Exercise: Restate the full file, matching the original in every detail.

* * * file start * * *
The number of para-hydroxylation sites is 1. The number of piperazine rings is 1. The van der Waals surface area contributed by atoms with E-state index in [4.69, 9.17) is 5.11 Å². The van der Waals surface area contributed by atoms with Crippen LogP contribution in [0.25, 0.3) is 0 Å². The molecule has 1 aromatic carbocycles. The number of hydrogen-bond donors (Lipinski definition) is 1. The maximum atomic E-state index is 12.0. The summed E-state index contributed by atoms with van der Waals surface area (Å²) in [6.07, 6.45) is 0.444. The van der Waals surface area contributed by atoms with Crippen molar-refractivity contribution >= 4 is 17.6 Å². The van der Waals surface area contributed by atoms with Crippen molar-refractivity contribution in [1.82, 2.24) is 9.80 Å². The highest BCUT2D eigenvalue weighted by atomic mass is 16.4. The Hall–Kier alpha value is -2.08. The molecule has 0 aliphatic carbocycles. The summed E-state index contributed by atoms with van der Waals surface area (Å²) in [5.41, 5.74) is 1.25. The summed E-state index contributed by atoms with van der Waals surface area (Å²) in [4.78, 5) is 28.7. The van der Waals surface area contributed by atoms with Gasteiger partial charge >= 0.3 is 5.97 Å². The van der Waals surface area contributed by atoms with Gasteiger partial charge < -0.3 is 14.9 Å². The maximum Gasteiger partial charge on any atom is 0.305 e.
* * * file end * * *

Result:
The number of para-hydroxylation sites is 1. The number of piperazine rings is 1. The van der Waals surface area contributed by atoms with E-state index in [4.69, 9.17) is 5.11 Å². The van der Waals surface area contributed by atoms with Crippen LogP contribution in [0.25, 0.3) is 0 Å². The molecule has 1 aromatic carbocycles. The number of hydrogen-bond donors (Lipinski definition) is 1. The maximum atomic E-state index is 12.0. The summed E-state index contributed by atoms with van der Waals surface area (Å²) in [6.07, 6.45) is 0.444. The van der Waals surface area contributed by atoms with Crippen molar-refractivity contribution >= 4 is 17.6 Å². The van der Waals surface area contributed by atoms with Crippen molar-refractivity contribution in [1.82, 2.24) is 9.80 Å². The highest BCUT2D eigenvalue weighted by atomic mass is 16.4. The Hall–Kier alpha value is -2.08. The molecule has 0 aliphatic carbocycles. The summed E-state index contributed by atoms with van der Waals surface area (Å²) in [5.41, 5.74) is 1.25. The summed E-state index contributed by atoms with van der Waals surface area (Å²) in [4.78, 5) is 28.7. The van der Waals surface area contributed by atoms with Gasteiger partial charge >= 0.3 is 5.97 Å². The van der Waals surface area contributed by atoms with Gasteiger partial charge < -0.3 is 14.9 Å². The maximum Gasteiger partial charge on any atom is 0.305 e.